Hola, mi nombre es Jacqueline Gaeta. I am a Mexican-American registered nurse living in Southern California. I recently graduated with my Bachelor’s of Science in Nursing this spring, from Cal State Dominguez Hills and have applied to get my Public Health Nurse Certification.
My parents were born and raised on a very small ranch in Jalisco, Mexico. As a middle child, I learned Spanish and English at the same time and am fluent in both. However, as the middle child of seven, it was also easy to compare myself to my siblings and try to find my own path. When I was younger I always wanted to be a teacher. My parents were happy with most of the careers we said we wanted to pursue, my dad’s only rule was “No dependas en nadie, y no mantengas a flojos”. With five daughters, he wanted to make sure we could support ourselves in this country.
As I grew older, I found myself being very interested in the human body. Junior year of high school, I had appendicitis and the pain was intermittent for over five months - I had received all kinds of theories from different providers I sought help from. Ultimately I got an appendectomy. This was the first time I was a patient at a hospital, had a procedure done, and stayed overnight. The overnight stay ended up being an experience I enjoyed. I got the chance to pick my nurses’ brains - one of them was a hispanic student nurse, someone who looked like me! After talking with them, I realized nursing is what I wanted to do. It’s a career with so many opportunities, I would get to help people, education would also play a key role, and I could be the Spanish speaking provider in the room to help translate, much like I did growing up with my parents.
This procedure and trip to the hospital was also very frightening, as a child of immigrants, I always worried about expenses. So naturally, while at the hospital I was scared this procedure was going to be costly for my parents. Fortunately, my father had an okay health insurance plan with his job and the out of pocket costs were something my parents could afford. But what happens to those who can’t? Or to those who don’t know how to seek resources for help? This is another reason nursing seemed like a field I would enjoy, I could help people find the resources they need or direct them to people with answers.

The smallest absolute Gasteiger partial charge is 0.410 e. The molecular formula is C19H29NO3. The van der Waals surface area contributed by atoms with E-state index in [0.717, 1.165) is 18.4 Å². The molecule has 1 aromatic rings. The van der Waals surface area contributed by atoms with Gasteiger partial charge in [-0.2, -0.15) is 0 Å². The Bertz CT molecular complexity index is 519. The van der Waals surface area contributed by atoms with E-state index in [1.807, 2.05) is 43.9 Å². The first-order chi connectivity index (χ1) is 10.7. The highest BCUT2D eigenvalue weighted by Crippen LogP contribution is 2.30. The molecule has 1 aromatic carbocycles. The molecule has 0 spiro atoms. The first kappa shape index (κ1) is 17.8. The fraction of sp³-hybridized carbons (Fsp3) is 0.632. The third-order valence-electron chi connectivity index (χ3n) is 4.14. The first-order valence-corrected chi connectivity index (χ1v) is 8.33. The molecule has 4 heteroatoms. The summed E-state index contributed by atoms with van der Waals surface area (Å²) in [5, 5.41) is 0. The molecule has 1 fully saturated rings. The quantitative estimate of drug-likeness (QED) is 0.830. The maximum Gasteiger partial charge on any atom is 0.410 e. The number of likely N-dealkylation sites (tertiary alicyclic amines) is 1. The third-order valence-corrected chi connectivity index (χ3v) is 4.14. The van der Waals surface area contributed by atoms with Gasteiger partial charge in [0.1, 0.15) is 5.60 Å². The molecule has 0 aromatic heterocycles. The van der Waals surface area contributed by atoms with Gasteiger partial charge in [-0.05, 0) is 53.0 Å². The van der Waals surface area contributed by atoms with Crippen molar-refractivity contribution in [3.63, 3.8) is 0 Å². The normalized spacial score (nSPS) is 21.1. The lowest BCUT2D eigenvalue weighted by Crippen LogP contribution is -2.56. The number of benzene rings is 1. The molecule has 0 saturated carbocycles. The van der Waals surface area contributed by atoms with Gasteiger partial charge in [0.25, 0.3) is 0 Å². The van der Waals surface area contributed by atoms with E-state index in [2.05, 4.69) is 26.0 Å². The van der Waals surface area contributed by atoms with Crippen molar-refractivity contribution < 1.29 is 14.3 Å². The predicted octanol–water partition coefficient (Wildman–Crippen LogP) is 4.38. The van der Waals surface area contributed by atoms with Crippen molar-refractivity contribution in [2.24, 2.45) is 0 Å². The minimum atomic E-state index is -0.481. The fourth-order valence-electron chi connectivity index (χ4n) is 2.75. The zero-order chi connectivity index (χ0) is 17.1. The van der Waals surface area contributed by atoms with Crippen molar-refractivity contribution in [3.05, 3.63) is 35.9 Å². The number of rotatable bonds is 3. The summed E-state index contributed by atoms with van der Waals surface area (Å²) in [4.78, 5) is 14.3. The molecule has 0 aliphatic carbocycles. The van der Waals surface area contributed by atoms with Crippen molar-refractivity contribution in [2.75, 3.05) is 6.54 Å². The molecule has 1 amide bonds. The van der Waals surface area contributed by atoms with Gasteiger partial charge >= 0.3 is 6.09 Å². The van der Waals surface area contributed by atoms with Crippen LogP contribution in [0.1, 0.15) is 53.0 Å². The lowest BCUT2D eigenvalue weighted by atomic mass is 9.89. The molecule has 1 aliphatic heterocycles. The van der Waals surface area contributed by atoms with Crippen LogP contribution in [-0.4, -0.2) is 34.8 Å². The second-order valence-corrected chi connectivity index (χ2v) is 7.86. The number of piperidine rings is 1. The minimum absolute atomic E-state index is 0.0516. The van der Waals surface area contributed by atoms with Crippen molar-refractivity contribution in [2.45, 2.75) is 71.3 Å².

In 2019 I graduated nursing school and passed my NCLEX. I was initially a float pool nurse in a hospital. For the past year I’ve been a hospice nurse case manager, the company I work for was founded by Spanish speaking nurses! Living in Southern California, you would think there would be alot of Spanish speaking nurses, however, in a company with nine other case managers, I am the only RN Case Manager that speaks Spanish.
I can clearly understand the importance of being able to accurately describe the signs and symptoms to providers for people to get the help they need. Everything from what one feels, where it hurts, what happened, and more. I am sure many of us relate to helping translate for our parents or other loved ones because there is no one there to help and advocate for them in the clinical setting. As a nurse, I get to be the one advocating for our Hispanic community. And as a future public health nurse, I hope to bring more of this advocacy and health education into the communities of Southern California.
I genuinely think that if medicine and the healthcare field are something that interests you then you should GO FOR IT! We truly need more Spanish speaking partners in the STEM community. It will be difficult on you, your family, and your friends. I missed out on birthday parties and movie nights so that I could put in extra time studying.
At first my family didn’t understand why I needed to spend so many hours hitting the books, but yet they were excited to have someone join the medical field. They couldn’t comprehend the time and effort it required. After a few months, they understood if the door was closed, they shouldn’t bother me. I needed to focus on my studies. Eventually, I also learned to manage my time a bit better. I would go to carne asadas or reuniones familiares as a break from studying and if I really needed to, I would simply leave early to keep studying.
I can only imagine the sense of relief a patient has when someone that looks like them or speaks their language comes into the room to take care of them, (I would see it in my own Mamá y Papá), because I see their facial expressions and it makes it all worthwhile.